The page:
She reminds me of Ann Coulter of years ago before Coulter decided shock was more important than substance.
Here is a portion of an interview. It is well worth clicking on and reading all.
Lopez: How are “dhimmi life under Islam” and “PC life in a multicultural world” similar?
West: For me, this pairing was something of a “eureka” moment in the writing of the book.
I would describe PC life in a multiculti world as being marked in part by self-censorship based in fear — fear of professional failure, opprobrium or social ostracism. I would also describe this same self-censorship as a form of childishness. During one lecture on The Death of the Grown-Up, I took a question from a man who wondered, in a rather agitated way, if I were actually saying that multiculturalism is juvenile. I hadn’t phrased things that way, but, on quick reflection, I told him that, yes, that was indeed what I was saying. The fact is, buying into multiculturalism — the outlook that sees all cultures as being of equal value (except the West, which is essentially vile) — requires us to repress our faculties of logic, and this in itself is an infantilizing act. I mean, it’s patently illogical to accept and teach our children the notion that a culture that has brought liberty and penicillin to the masses is of no greater value than others that haven’t. In accepting the multicultural worldview, we deceive ourselves into inhabiting a world of pretend where certain truths are out of bounds and remain unspoken — even verboten.
Such a fact is no small matter. It’s not for nothing that Plato taught us to “mark the music” to understand an individual or his society. After all, people who hum Berlin or Arlen or Gershwin think they want to fall in love; people who hum (hum?) Motley Crue or the Ying Yang Twins think they want to have sex. People who listen to Mel Torme (Nat Cole, Bing Crosby, or Ella Fitzgerald) don’t want to pierce their tongues; people who listen to Eminem (Alanis Morisette, Kurt Cobain, or Public Enemy) don’t want to pin on an orchid corsage. If the American popular song could idealize romantic love to a fault, rock ‘n’ roll degrades physical couplings to new lows — destroying not just the language of love and romance, but also the meaning of love and romance. And, I would sadly add, our capacity to experience both. The fact is, between a world in which romantic love is the ideal and a world where non-marital sex is the goal lies a vast cultural chasm. And not simply in terms of aesthetics. There are salient differences between a civilization that sings of romantic love and marriage (“Have You Met Miss Jones?”), and a civilization that sings of lust and one-night stands (“I Can’t Get No Satisfaction”). More than just the time has changed between 1937, when George and Ira Gershwin’s “They Can’t Take That Away from Me” was a hit:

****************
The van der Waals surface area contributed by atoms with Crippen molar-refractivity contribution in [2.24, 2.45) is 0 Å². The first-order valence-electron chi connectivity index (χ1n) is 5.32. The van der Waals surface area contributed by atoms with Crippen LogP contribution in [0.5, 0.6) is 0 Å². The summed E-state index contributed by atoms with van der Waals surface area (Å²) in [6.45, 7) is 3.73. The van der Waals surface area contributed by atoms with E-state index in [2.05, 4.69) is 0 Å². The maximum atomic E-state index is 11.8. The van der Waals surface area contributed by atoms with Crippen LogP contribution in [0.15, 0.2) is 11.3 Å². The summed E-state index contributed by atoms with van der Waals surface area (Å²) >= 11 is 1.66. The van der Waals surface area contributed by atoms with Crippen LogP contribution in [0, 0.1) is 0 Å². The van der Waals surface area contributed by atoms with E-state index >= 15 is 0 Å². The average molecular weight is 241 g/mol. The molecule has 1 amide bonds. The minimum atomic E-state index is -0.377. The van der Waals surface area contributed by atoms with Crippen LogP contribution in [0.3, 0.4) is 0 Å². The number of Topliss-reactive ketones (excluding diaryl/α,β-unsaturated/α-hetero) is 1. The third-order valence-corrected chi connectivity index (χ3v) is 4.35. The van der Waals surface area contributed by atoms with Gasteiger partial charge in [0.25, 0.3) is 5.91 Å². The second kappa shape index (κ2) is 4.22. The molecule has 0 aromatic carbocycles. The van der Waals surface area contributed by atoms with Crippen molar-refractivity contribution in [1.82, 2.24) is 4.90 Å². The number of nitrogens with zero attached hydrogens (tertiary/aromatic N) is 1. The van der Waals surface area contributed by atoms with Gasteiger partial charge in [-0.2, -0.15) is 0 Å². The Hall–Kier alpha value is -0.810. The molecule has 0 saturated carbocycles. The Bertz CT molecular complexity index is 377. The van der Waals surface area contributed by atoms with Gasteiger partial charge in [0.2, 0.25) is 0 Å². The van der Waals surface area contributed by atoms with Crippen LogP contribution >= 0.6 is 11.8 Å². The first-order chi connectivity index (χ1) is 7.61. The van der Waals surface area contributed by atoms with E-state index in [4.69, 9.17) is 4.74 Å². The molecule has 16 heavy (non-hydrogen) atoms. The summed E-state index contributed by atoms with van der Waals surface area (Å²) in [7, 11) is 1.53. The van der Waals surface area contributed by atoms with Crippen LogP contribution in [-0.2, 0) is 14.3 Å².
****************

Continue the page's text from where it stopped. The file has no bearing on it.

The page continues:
We may never, never meet again
On the bumpy road to love…
and 1987, when George Michael’s “I Want Your Sex” was a hit:
Don’t you think it’s time you had sex with me
Sex with me
Sex with me.
The changing of the cultural guard that took place in between tells us a lot about the death of the grown-up.